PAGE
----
As we lifted and pulled our little dinghy up the white sandy beach of Hog Island, we were instantly hit with the smell of a smoky wood burning fire. Tying the dinghy painter to an old tree trunk, we looked around.
Down towards Roger’s bar we saw the catamaran Shadowfax waiting to take tourists from the cruise ship back to St. George’s. We saw locals with their coolers and chairs hanging out, talking and laughing together. Little children played in the water.
At the other end of the beach, we saw a group of people huddled around a makeshift wooden counter, with smoke curling from a small fire nearby.
There was a lot happening at this little island today, but we knew it wasn’t an everyday occurrence on Hog Island. As a matter of fact, any other day (with the exception of the Sunday BBQ) you just might have a part of the beach all to yourself. But today was a special day. It was Grenada’s Independence Day. It was also the day we had been looking forward to—the day of the Oil Down shore party!
You might be wondering what on earth an Oil Down is. A massage perhaps? That’s what I wondered when I first heard s/v Grateful announce the event on the cruiser’s net a week before. After asking some of the locals we have befriended, we soon learned that it’s Grenada’s national dish; something like a thick stew with a variety of local veggies and meats in it. But we found that each person we asked described it a bit differently, always ending their descriptions with, “You just have to try it to see for yourself.” Needless to say, we were excited to see for ourselves and take part in this national sensation on Grenada’s day of independence.
Walking over to the group of people, we watched and listened as Sperry, a local fisherman, explained each ingredient as he prepared it for the Oil Down. Breadfruit, plantains, green beans, okra, cabbage, chicken, pork, coconut milk, dumplings (which were made with sea urchin water!), callaloo, spices and herbs were among the many ingredients scattered across the wooden plank counter.
Sperry explained that it’s called an Oil Down because they take spices soaked in coconut milk, squeeze and drain the oil from this mixture over the pot of ingredients. As the stew cooks, the oils from the mixture and the meats settle at the bottom of the pot. He went on to explain that not every Oil Down is the same. Since they use only local, fresh ingredients of the day, the recipe can be different each time.
As Sperry prepared each item, we all chipped in and handed him bowls of ingredients. Once each ingredient was ready, one of Sperry’s crew would take it and put it into one of the large black caldrons which were already heating up over the fires. After each ingredient was added to the pot, a cover was placed over top of it to keep the heat inside. The stews—one was vegetarian and one was not—cooked over the fires for several hours while Sperry and his crew continuously added additional ingredients and tended the fires.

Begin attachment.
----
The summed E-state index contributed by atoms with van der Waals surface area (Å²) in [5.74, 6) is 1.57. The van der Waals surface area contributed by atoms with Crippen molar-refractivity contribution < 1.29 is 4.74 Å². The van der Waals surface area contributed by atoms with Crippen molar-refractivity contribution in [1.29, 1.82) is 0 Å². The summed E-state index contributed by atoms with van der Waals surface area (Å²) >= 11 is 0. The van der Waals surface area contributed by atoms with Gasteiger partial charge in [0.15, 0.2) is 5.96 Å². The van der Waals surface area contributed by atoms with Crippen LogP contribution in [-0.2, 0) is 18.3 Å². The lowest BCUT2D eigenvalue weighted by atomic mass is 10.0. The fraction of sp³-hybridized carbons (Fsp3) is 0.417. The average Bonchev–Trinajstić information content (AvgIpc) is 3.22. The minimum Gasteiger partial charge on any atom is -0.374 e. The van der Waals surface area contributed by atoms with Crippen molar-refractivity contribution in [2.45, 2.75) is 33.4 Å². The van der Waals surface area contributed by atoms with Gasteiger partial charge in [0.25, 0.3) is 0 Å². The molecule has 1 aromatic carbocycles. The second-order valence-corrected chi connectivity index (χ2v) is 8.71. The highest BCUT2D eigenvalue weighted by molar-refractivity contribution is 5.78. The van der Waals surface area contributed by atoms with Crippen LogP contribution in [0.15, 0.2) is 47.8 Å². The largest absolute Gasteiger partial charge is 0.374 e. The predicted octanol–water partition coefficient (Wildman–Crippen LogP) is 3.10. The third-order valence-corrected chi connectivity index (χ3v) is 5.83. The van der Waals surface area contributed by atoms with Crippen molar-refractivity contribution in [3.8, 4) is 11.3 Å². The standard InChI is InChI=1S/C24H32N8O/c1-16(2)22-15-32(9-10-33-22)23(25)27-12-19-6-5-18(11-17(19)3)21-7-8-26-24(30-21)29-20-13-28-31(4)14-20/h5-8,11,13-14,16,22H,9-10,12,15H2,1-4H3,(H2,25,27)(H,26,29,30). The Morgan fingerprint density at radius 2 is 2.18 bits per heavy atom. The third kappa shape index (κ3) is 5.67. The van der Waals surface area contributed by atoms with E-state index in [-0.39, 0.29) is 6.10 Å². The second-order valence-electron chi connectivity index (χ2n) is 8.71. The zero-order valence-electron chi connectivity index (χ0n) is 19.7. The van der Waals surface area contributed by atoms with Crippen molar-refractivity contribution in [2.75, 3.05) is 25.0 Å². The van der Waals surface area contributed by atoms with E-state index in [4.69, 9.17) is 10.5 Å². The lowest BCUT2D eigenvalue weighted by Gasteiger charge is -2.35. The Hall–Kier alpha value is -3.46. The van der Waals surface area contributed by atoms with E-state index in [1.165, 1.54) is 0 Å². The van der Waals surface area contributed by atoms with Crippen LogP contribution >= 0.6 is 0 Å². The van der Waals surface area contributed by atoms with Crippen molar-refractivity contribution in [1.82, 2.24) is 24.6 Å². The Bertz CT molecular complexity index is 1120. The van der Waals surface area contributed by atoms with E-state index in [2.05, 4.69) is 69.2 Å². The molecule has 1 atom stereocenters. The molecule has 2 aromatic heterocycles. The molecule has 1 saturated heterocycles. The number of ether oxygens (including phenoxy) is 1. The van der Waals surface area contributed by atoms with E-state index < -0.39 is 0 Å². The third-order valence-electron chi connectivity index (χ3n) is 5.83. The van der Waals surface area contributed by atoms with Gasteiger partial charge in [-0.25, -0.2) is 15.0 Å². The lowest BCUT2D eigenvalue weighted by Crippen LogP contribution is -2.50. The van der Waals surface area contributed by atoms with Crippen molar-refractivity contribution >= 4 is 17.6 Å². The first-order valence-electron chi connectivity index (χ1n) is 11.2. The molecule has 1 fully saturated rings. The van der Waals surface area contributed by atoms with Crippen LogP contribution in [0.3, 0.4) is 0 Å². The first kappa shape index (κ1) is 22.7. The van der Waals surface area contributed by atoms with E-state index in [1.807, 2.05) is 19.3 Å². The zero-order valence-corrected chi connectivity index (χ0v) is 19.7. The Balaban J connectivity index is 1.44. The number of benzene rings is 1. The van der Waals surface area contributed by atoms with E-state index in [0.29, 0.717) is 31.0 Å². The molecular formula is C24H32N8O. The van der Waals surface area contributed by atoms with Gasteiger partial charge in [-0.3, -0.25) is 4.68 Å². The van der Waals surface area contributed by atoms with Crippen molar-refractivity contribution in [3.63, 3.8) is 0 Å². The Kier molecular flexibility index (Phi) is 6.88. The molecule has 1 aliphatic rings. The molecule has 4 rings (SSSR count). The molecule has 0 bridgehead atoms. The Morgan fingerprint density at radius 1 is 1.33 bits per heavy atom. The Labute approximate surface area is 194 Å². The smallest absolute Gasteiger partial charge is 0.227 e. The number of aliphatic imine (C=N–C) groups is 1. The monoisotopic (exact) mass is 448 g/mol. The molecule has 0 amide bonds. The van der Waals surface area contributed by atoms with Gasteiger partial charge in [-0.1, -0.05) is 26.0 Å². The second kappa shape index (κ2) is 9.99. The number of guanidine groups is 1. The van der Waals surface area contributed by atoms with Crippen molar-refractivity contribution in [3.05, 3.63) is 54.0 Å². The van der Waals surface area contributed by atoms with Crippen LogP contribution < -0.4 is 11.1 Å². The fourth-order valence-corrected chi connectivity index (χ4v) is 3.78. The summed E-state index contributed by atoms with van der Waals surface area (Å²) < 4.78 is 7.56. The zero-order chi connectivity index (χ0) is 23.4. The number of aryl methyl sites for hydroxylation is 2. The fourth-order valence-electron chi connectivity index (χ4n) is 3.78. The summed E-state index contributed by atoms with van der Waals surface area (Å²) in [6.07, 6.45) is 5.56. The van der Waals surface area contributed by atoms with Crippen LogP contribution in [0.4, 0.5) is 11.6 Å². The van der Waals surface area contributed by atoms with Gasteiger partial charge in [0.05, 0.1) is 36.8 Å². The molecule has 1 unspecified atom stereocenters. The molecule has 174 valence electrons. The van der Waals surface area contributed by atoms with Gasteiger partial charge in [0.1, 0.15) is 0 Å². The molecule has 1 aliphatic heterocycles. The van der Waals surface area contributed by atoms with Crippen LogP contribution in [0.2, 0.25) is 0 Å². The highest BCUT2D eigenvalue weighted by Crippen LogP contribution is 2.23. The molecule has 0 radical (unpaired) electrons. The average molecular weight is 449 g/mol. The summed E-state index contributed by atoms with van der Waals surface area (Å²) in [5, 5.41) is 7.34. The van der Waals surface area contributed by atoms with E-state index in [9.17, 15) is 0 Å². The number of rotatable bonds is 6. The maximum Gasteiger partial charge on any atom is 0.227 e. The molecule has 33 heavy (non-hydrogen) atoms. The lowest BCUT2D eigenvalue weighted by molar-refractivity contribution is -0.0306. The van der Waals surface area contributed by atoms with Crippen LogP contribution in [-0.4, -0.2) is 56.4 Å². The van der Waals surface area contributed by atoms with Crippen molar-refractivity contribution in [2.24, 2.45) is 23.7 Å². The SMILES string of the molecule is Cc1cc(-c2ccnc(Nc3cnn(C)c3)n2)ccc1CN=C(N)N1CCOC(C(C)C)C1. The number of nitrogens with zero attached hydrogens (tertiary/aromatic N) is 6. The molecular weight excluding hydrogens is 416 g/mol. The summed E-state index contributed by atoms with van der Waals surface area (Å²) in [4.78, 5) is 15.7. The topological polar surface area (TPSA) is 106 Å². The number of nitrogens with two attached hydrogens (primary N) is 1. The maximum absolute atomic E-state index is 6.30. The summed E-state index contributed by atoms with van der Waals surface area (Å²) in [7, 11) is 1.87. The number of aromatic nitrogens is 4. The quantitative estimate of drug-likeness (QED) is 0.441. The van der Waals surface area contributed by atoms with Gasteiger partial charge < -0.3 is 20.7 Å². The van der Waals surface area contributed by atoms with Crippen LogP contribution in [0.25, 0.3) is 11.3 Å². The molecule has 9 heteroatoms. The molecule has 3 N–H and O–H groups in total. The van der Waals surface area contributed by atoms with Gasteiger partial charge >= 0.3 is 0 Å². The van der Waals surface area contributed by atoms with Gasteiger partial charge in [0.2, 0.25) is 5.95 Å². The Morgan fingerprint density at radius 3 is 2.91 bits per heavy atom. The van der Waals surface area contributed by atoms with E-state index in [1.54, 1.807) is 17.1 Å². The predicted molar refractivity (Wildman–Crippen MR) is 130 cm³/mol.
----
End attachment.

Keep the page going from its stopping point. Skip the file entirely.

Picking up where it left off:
While waiting, everyone stood nearby talking and enjoying the lovely aroma that would waft out of the caldrons each time the lids were raised.
Some of us were cruisers, some were landlubbers, and some were family members here for a short visit in paradise. Some of us brought our own coolers with drinks and some walked over to Roger’s Bar to purchase drinks. Huddled in groups, our bare feet in the sand or even ankle deep in the gentle water, we all smiled and shared stories of how we came to be in Grenada.
Before long, Sperry had emptied the bowls of ingredients and walked down to the water to rinse them off. Two of his crew took pieces of rope and ran them through the handles on one of the caldrons so they could lift and place it on the wooden counter.
Everyone watched as the lid was lifted off the pot, practically drooling as we stared at the beautiful, bubbling and steaming masterpiece. Sperry and his crew used large spoons to dole out pieces of the oil down, separating the stew according to ingredients. We soon found out that this was so they could evenly serve the ingredients to us; they wanted us to have an even distribution of all ingredients so we could get the full experience.
Suddenly, we realized it was time to be served! Faster than lightening we all scrambled for our bags to pull out our bowls and forks. (Most people brought their own dishes and utensils to cut down on trash). Standing in line, we watched as the colorful cuisine was dished out.
Taking our bowls, we walked away from the serving line to relish in the aromatic dish we had been smelling for hours. After our first bite, we looked at each other and smiled. The flavors were incredible—the spices, callaloo, and the coconut milk seemed to meld everything together into one giant delicious meal. Some enjoyed it so much that they even went back for seconds, although we found our first serving very large and filling.
After talking with new friends a little longer, we decided it was time to call it a day and go back to Snowflake. Dragging the dinghy back into the water, we climbed over the side, started up the outboard and motored away from Hog Island, under the bridge and back to Clarkes Court Bay where Snowflake is anchored.
Have you ever had Oil Down before? If you find yourself in Grenada, especially during their independence celebrations, be sure to give it a try!
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